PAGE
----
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Removing the rear wheel bearings and rear axle seals in a 1929 Dodge DA


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Do you need to remove the rear wheel bearings or axle seals in a 1929 Dodge DA? Maybe a few pictures might shed some light on the subject. Here goes...

 

Photo 1: The rear axle shaft is held in place by six bolts that hold the rear brake backing plate and the outer rear axle seal retainer. In this example, the outer rear axle seal retainer is an aftermarket version made of aluminum and contains a modern lip-type outer axle seal. (I highly recommend this upgrade- we have used it for over 5 years without any trouble).

 

Photo 2: Shows rear brake backing plate and the outer rear outer axle seal retainer after removal.

 

Photo 3: The rear axle shaft can now be removed from rear axle housing. Put the axle nut and washer back on the shaft. With a few light taps with a slide hammer-type puller, the axle slips right out, along with the outer wheel bearing cup. You can also re-install the drum and the axle nut and use the drum itself as the slide hammer. (I recommend using an actual puller- do not chance messing up your drum). The photo shows the inner and outer tapered wheel bearings back to back on the now-removed axle shaft. These bearings are pressed on. Many ways to remove them-best way being pressed off. Some people cut them off with a die grinder. Be careful if you choose the latter approach. In any case, these bearings must be replaced if removed from axle.

 

Photo 4: With the rear axle shaft now out of the way, the photo shows in order a) the axle-housing flange, the inner wheel bearing cup, c) the axle shims, and then d) the inner axle grease seal (steel-cased felt seal).

 

Photo 5: A CLOSE- UP of Picture 4: showing in order a) the axle-housing flange,  the inner wheel bearing cup, c) the axle shims, and then d) the inner axle grease seal (steel-cased felt seal). ( I am working on finding a replacement modern lip-type inner axle seal. I will post results, if successful).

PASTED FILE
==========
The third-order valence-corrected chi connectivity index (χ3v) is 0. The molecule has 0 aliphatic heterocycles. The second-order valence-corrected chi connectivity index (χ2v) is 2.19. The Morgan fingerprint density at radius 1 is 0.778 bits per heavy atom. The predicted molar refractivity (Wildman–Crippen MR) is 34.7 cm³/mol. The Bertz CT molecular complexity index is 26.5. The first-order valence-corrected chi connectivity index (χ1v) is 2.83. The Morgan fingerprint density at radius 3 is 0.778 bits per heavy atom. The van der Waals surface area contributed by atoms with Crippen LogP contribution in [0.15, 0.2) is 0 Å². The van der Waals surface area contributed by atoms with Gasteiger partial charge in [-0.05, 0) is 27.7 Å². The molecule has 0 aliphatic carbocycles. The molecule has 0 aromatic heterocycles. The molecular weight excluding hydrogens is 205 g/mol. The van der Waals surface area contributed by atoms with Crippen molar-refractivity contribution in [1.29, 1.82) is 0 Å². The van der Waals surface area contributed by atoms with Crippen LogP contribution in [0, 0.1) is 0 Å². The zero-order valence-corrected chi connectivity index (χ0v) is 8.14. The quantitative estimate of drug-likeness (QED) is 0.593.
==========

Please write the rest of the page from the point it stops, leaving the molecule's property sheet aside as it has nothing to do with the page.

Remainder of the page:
Photo 6: This photo shows in order a) the axle-housing flange, the inner wheel bearing cup, c) the axle shims, and then d) the inner axle grease seal (steel-cased felt seal) which I have now started to remove by destroying it. If someone knows a magic trick, bring it on!

 

Photo 7:  Pulling the inner bearing cup with slide-hammer type puller. Once the inner seal is gone, you can get a bite on the inner cup (and the shims that are immediately behind the cup). This took a few healthy slams with the puller before the cup gave up the fight.

 

Photo 8: showing the inner bearing cup and the two thin shims that are immediately behind the cup. Your axle may have more or less shims than mine. The shims are there to allow for the specified axle shaft end-play. I recommend checking your end-play before you pull the axle just for comparison sake. The actual shim dimensions will vary with your new bearing/cup stack. Try to be gentle with the shims if you intend to re-use them. Mine were only 0.005 inch thick, so handle them with respect. I beat the living sh*t out of mine. I was able to flatten them out, but I will probably find replacements.

 

Photo 9: shows inner or outer bearing cup (flip-side). The inner and outer bearings and cups happen to be the same on the 1929 Dodge DA.

Hope this helps-cheers!

 

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Edited by idrjoe_sandiego (see edit history)
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